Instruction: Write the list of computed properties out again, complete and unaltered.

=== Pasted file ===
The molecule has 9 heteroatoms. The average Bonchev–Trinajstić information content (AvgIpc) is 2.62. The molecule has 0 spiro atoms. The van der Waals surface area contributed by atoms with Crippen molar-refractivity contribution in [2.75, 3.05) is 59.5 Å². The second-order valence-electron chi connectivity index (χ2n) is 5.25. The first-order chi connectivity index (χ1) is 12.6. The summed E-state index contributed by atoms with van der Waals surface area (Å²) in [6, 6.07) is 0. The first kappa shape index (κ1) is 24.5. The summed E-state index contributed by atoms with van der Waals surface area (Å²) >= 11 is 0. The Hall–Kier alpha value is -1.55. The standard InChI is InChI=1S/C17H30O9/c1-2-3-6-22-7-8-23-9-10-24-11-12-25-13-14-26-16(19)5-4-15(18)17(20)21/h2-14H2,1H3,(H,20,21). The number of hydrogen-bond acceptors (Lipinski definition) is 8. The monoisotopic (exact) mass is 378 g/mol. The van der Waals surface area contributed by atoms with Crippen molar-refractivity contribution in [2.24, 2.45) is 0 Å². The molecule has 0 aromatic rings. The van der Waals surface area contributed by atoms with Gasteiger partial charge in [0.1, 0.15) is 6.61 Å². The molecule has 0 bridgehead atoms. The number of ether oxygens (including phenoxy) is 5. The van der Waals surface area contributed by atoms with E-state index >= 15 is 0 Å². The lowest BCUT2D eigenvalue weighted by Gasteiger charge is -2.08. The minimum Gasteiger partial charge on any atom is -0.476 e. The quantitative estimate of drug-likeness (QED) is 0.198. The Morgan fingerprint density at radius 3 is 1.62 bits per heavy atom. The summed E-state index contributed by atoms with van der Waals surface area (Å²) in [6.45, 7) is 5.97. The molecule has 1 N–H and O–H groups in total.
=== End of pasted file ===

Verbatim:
The molecule has 9 heteroatoms. The average Bonchev–Trinajstić information content (AvgIpc) is 2.62. The molecule has 0 spiro atoms. The van der Waals surface area contributed by atoms with Crippen molar-refractivity contribution in [2.75, 3.05) is 59.5 Å². The second-order valence-electron chi connectivity index (χ2n) is 5.25. The first-order chi connectivity index (χ1) is 12.6. The summed E-state index contributed by atoms with van der Waals surface area (Å²) in [6, 6.07) is 0. The first kappa shape index (κ1) is 24.5. The summed E-state index contributed by atoms with van der Waals surface area (Å²) >= 11 is 0. The Hall–Kier alpha value is -1.55. The standard InChI is InChI=1S/C17H30O9/c1-2-3-6-22-7-8-23-9-10-24-11-12-25-13-14-26-16(19)5-4-15(18)17(20)21/h2-14H2,1H3,(H,20,21). The number of hydrogen-bond acceptors (Lipinski definition) is 8. The monoisotopic (exact) mass is 378 g/mol. The van der Waals surface area contributed by atoms with Crippen molar-refractivity contribution in [2.24, 2.45) is 0 Å². The molecule has 0 aromatic rings. The van der Waals surface area contributed by atoms with Gasteiger partial charge in [0.1, 0.15) is 6.61 Å². The molecule has 0 bridgehead atoms. The number of ether oxygens (including phenoxy) is 5. The van der Waals surface area contributed by atoms with E-state index >= 15 is 0 Å². The lowest BCUT2D eigenvalue weighted by Gasteiger charge is -2.08. The minimum Gasteiger partial charge on any atom is -0.476 e. The quantitative estimate of drug-likeness (QED) is 0.198. The Morgan fingerprint density at radius 3 is 1.62 bits per heavy atom. The summed E-state index contributed by atoms with van der Waals surface area (Å²) in [6.45, 7) is 5.97. The molecule has 1 N–H and O–H groups in total.